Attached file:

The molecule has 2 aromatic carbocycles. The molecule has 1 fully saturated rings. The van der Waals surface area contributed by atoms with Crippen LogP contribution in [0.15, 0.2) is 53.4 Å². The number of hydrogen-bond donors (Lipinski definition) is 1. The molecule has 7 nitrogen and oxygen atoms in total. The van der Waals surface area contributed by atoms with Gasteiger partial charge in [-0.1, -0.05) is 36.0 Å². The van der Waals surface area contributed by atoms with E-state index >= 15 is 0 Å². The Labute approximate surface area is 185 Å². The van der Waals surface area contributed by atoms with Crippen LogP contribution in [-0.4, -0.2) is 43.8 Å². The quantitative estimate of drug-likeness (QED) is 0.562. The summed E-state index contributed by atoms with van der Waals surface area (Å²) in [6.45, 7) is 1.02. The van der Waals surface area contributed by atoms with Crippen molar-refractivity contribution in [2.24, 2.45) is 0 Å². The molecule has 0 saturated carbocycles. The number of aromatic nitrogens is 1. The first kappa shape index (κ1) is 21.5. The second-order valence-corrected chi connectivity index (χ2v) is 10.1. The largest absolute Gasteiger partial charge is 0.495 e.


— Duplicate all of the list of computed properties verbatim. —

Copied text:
The molecule has 2 aromatic carbocycles. The molecule has 1 fully saturated rings. The van der Waals surface area contributed by atoms with Crippen LogP contribution in [0.15, 0.2) is 53.4 Å². The number of hydrogen-bond donors (Lipinski definition) is 1. The molecule has 7 nitrogen and oxygen atoms in total. The van der Waals surface area contributed by atoms with Gasteiger partial charge in [-0.1, -0.05) is 36.0 Å². The van der Waals surface area contributed by atoms with E-state index >= 15 is 0 Å². The Labute approximate surface area is 185 Å². The van der Waals surface area contributed by atoms with Crippen LogP contribution in [-0.4, -0.2) is 43.8 Å². The quantitative estimate of drug-likeness (QED) is 0.562. The summed E-state index contributed by atoms with van der Waals surface area (Å²) in [6.45, 7) is 1.02. The van der Waals surface area contributed by atoms with Crippen molar-refractivity contribution in [2.24, 2.45) is 0 Å². The molecule has 0 saturated carbocycles. The number of aromatic nitrogens is 1. The first kappa shape index (κ1) is 21.5. The second-order valence-corrected chi connectivity index (χ2v) is 10.1. The largest absolute Gasteiger partial charge is 0.495 e.